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SCIENCE, RESEARCH AND EVIDENCE BASED TREATMENT
Treating Addiction as a Disease
Scientific research indicates a proper combination of addiction treatment medications with evidence-based behavioral therapy is the best way to ensure success for most people addicted to drugs and or alcohol. Individual treatment plans tailored to address each patient’s drug abuse patterns and co-occurring medical, psychiatric, and social problems can lead to sustained recovery and a life without drug and or alcohol abuse.
Addiction is a complex brain disease characterized by compulsive, uncontrollable drug craving, seeking, and use that persist despite potentially devastating consequences. Your addiction stems from a disease in your brain that distorts cognitive and emotional functioning, creating a compulsion for you to use drugs or alcohol. If you knew your addiction was because of a brain disease instead of a lack of self-control, would that change how you view yourself and your addiction?
The American Medical Association (AMA) and the World Health Organization (WHO) consider alcoholism and drug addiction diseases.
treating alcohol and drug abuse as brain diseases – PDF
For years, people have believed that drug and alcohol addictions are due to a lack of self-control, a lack of integrity, and low moral fiber. Many individuals addicted to drugs and alcohol have been negatively stigmatized in our culture, which has forced them to carry around tremendous guilt and shame because of their addictions. This feeling of guilt and self-contempt is often one of the biggest reasons why struggling drug addicts don’t seek the treatment they need to save their lives. However, as more scientists and treatment specialists begin to study the causes of addiction and how drugs and alcohol affect our bodies, especially our brains, they are reaching entirely different conclusions.
Scientific advances in researching addiction have offered remarkable insights in the last few decades into how the brain functions and molds behaviors that can affect drug addiction. As this research continues to advance, many scientists and treatment specialists are now defining addiction as a chronic brain disease that has more to do with the brain’s neurology than outward and behavioral manifestations, as was previously thought.
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How Alcoholism and Addiction Affect the Brain
Addiction to drugs or alcohol can negatively affect the brain’s reward, memory, motivation, and circuitry structure. It can trigger a biological and behavioral response to continually engage in destructive, addictive behavior. Because addiction affects the brain’s frontal cortex, which is in charge of impulse control, certain drugs can trigger a biological response to engage in these behaviors repeatedly, regardless of the potential harm it is doing to the individual. This can create specific characteristics that many addicts face, including:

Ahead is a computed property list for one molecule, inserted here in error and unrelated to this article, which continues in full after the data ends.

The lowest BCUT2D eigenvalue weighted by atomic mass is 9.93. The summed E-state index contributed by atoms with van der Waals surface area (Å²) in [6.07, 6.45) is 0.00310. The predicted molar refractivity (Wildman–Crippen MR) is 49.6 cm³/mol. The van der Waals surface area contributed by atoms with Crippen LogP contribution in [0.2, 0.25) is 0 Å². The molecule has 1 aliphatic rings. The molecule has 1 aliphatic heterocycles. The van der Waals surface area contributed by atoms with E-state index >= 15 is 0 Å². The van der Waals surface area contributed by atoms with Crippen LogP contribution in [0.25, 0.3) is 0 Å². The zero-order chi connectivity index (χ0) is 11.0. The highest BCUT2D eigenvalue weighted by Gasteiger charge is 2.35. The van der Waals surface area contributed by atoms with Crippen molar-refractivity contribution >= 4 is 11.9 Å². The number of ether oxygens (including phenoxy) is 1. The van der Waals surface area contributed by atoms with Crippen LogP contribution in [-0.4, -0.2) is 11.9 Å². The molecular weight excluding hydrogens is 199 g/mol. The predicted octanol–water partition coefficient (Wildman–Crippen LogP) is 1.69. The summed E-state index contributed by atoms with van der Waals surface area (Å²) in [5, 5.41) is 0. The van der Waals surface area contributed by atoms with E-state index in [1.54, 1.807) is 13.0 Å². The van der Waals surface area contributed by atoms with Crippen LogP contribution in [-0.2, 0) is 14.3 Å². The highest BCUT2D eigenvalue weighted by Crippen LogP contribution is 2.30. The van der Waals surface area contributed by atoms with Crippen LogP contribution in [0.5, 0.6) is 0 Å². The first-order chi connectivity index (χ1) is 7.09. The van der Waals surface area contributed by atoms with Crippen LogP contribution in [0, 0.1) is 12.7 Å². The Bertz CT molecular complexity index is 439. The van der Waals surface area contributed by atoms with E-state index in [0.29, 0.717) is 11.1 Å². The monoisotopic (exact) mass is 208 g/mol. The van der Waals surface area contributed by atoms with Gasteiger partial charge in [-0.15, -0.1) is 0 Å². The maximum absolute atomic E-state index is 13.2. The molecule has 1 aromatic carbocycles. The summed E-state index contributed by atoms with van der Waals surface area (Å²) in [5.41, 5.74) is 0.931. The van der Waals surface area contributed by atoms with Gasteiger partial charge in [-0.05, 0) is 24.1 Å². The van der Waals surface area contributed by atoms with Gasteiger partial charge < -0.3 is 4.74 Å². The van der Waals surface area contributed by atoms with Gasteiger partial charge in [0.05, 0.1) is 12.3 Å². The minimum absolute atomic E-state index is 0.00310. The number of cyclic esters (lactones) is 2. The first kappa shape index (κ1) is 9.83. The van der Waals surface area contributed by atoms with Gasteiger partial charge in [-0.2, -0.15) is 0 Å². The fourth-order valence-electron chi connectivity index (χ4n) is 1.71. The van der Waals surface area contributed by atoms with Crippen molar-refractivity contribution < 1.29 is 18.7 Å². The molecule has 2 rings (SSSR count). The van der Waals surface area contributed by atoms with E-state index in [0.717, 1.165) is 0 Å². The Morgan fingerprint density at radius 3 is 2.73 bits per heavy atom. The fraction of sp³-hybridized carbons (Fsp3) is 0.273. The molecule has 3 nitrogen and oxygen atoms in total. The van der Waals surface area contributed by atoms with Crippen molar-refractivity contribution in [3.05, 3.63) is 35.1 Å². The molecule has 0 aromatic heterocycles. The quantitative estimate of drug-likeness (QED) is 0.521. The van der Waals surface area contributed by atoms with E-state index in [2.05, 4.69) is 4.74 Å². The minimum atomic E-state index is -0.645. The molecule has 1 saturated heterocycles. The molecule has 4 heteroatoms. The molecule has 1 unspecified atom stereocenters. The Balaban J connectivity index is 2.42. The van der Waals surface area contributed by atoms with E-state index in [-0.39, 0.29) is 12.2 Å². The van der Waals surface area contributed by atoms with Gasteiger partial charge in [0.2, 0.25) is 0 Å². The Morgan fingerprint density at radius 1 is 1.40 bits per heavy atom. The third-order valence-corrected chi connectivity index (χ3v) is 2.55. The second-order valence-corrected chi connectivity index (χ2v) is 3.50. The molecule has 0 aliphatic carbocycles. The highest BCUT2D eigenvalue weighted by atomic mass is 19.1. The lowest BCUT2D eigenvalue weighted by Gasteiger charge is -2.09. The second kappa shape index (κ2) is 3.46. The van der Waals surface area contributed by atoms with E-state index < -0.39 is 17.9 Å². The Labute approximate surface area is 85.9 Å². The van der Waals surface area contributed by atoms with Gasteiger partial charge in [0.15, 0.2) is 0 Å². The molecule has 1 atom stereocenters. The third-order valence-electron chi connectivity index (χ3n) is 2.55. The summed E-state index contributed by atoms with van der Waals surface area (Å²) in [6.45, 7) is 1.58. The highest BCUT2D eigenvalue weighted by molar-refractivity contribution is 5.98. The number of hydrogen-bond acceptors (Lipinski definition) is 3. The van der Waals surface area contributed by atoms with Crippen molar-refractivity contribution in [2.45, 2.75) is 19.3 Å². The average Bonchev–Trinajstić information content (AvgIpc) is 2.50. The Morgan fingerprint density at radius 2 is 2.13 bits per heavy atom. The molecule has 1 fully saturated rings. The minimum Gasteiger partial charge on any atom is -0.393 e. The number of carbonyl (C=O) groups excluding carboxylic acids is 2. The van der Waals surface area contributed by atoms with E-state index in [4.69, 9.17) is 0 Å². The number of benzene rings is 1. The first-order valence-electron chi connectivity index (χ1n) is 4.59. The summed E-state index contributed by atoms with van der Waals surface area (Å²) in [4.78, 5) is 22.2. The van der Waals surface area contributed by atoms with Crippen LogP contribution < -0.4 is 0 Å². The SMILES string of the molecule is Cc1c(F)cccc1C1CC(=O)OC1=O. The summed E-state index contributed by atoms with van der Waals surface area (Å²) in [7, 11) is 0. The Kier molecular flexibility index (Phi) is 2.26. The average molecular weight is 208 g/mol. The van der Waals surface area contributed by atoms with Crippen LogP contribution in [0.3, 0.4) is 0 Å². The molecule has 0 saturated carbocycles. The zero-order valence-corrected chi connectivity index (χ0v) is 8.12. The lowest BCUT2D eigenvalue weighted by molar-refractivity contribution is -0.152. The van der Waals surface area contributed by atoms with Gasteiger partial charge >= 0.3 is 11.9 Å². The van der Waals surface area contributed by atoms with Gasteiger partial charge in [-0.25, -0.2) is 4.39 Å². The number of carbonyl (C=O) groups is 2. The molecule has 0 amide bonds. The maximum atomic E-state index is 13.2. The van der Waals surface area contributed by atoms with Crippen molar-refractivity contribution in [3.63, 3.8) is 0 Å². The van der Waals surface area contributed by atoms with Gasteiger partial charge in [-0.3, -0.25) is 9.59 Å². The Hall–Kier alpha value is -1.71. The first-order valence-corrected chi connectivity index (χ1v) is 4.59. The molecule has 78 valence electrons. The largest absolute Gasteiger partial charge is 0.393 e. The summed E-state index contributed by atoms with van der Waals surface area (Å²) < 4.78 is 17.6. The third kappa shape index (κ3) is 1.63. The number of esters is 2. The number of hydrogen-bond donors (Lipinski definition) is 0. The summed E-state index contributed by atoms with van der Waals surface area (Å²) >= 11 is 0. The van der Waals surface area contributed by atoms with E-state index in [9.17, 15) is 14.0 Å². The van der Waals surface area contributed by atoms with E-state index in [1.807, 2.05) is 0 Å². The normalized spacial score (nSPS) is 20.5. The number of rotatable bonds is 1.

• The inability to abstain from drugs or alcohol
• A lack of behavioral control
• Increased cravings for drugs or alcohol
• An altered or dysfunctional emotional response
• Increased anxiety, paranoia, and depression
• Continued use of drugs or alcohol regardless of any physical or psychological consequences
Impacting the Brain’s Reward Centers
Scientists know that prolonged use of drugs and alcohol can negatively alter the brain’s reward centers or limpid system. The brain works to help aid survival by rewarding certain essential behaviors like eating, sleeping, and exercising with dopamine release. This chemical reduces pain and gives off the feeling of pleasure and euphoria. However, certain substances, like drugs and alcohol, can cause a high, automatic dopamine release, up to 2-10 times the average amount. This can ultimately wreak havoc on the brain’s reward center functioning over the long term.
Because the amount of dopamine released is so much larger than is usually produced, users feel a sense of rush or euphoria when using drugs. The brain often struggles to regain its normal chemical balance after the drugs wear off. With prolonged use, the brain will begin to become dependent on these substances to create dopamine and stop creating as much of it on its own. When the individual has stopped taking the drug over a few days, this dependency can create excruciating withdrawal symptoms, leading to depression, physical pain, and dangerous behavior.
When It’s Time to Get Help
Like how an individual suffering a heart ailment or broken leg would seek treatment and therapy for their health problem, people struggling with addiction need to take the same approach. Would a person with diabetes be in denial about their health problem and refuse to seek the treatment they need to save their life? Instead of blaming yourself and others for your addiction to drugs and alcohol, you need to realize that it isn’t your fault. Your addiction stems from a brain disease that can be treated with the right medicine, counseling, and therapy. Don’t go one more day blaming yourself for your drug or alcohol addiction, and speak with a treatment specialist right away.